Friday, September 8, 2017

Shaw Brothers September: The 36th Chamber of Shaolin

Produced by the legendary Shaw Brothers Studio, The 36th Chamber of Shaolin was released in 1978. Its protagonist was based on an actual historical figure – a legendary Shaolin monk – that existed during the Manchu Dynasty during the early 18th century, but his life was highly fictionalized for the movie.

The Manchu government is a tyrannical regime that reigns across the country and is embodied by General Tien Ta (Lo Lieh), an impressive combatant that easily bests an insurgent armed with a battle-axe in a fight sequence that starts off the movie. Chong Wen College and its teacher Mr. Ho plot with a group of students against the oppressive government.

In response to the rebellion, several students accused of being spies are rounded up, tortured for information and eventually killed by Lord Tang, one of General Tien’s enforcers. He even kills the father of one of the college’s star pupils, Liu Yude (Gordon Liu).

Gravely wounded by Lord Tang, Yude flees to the nearby Shaolin Temple to learn kung fu so that he can eventually get revenge on the Manchu government. The monks take him in and nurse him back to health, renaming him San Te. He starts briefly at the top chamber and quickly realizes that he’s not ready for it.

And so begins one of the greatest training montages ever put on film as he begins at the bottom, working on the fundamentals – balance, power and speed. From there, he moves onto building up arm strength, weapons training and so on. These are grueling tests of strength, endurance and dexterity. San Te is a quick learner and soon excels at every test he faces.

What is so striking about The 36th Chamber of Shaolin is how political a movie it is with the Manchu government being extreme repressive. It exploits and keeps the populace down with an iron fist. Anybody who resists in the slightest is tortured and killed. Yude barely escapes with his life having lost everything and takes refuge with the Shaolin monks where he reinvents himself and yet never forgets where he came from or what happened.

What’s interesting about The 36th Chamber of Shaolin is that once our hero enters the Temple, the tone of the film takes on a decidedly more philosophical one as the monks practice a sound mind as well as a sound body, dropping such pearls of wisdom like, “Being at one is eternal,” and “A pure body is light, steps stable, stance is firm.” Initially, Yude is dense and useless, which results in being schooled repeatedly by his elders. He is rash and impulsive but persistent, refusing to give up as he has nowhere else to go.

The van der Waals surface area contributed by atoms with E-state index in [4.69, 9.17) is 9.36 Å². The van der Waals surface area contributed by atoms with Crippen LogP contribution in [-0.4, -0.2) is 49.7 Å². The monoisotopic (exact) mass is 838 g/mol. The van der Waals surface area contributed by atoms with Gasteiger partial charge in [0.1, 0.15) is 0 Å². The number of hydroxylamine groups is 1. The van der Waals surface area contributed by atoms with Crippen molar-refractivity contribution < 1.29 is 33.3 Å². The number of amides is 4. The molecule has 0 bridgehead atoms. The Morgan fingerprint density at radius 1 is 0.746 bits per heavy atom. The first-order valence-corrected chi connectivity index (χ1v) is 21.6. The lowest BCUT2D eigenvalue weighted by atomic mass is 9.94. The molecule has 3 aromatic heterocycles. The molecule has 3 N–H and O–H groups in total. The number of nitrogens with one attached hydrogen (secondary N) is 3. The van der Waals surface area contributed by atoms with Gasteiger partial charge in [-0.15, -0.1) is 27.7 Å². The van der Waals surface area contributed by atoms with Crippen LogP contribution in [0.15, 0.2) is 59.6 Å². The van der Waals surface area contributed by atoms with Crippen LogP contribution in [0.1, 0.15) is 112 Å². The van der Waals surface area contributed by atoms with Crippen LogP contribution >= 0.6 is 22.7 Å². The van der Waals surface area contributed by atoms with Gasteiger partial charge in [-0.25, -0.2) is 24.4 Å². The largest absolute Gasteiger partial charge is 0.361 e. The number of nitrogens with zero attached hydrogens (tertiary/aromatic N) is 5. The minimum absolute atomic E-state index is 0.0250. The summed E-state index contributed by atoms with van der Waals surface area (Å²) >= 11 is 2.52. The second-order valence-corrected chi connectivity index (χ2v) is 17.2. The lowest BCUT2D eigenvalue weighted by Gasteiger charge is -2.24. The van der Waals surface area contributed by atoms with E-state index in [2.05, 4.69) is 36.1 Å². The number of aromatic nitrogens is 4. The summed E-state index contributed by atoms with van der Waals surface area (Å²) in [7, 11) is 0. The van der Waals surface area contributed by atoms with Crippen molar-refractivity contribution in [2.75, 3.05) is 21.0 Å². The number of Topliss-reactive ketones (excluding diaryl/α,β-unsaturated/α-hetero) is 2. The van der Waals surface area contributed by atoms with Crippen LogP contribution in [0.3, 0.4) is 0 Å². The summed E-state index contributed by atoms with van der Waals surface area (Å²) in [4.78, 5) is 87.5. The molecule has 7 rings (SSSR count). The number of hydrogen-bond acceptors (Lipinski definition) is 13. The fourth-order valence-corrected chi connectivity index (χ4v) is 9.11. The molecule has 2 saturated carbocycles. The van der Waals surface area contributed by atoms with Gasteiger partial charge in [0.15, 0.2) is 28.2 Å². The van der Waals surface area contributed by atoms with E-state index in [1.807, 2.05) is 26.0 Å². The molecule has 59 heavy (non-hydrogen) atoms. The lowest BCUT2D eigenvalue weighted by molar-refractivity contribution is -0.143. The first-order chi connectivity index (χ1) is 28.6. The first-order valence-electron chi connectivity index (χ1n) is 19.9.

Yude undergoes a series of punishing exercises that build up his physical abilities. It is only after he’s mastered the basics that he’s allowed to begin kung fu training. The 36th Chamber of Shaolin is one of the best training sequence movies ever made as it shows the commitment needed to become more than mere proficient, but a master. It also shows how much Yude fails as he succeeds, putting in the hard work needed to advance through the Shaolin chambers.

Gordon Liu is an exemplary martial arts actor, more than capable of conveying his character’s physical prowess but he also has a very expressive face that he uses to convincingly convey the emotions Yude experiences in a given situation. He also does an excellent job of portraying his character’s coming of age, from a na├»ve student to a Shaolin monk in tune with not only himself but also the world around him.

Once San Te leaves the temple, he actually puts into practice what he learned into his fighting technique and we see just how far he has come. The climactic scene comes when we watch as San Te systematically dismantles the Manchu government’s forces and it is an impressive sight to behold, but is only a warm-up for the even more exciting confrontation he has with the evil general.


--> The 36th Chamber of Shaolin was so successful it spawned two sequels, Return to the 36th Chamber (1980) and Disciples of the 36th Chamber (1985). It also inspired several albums by legendary rap band, the Wu-Tang Clan. For those of you that only know Gordon Liu from his appearances in the Kill Bill films, this is the movie that really showcases his considerable talents and a must-see for any fan of the kung fu genre.

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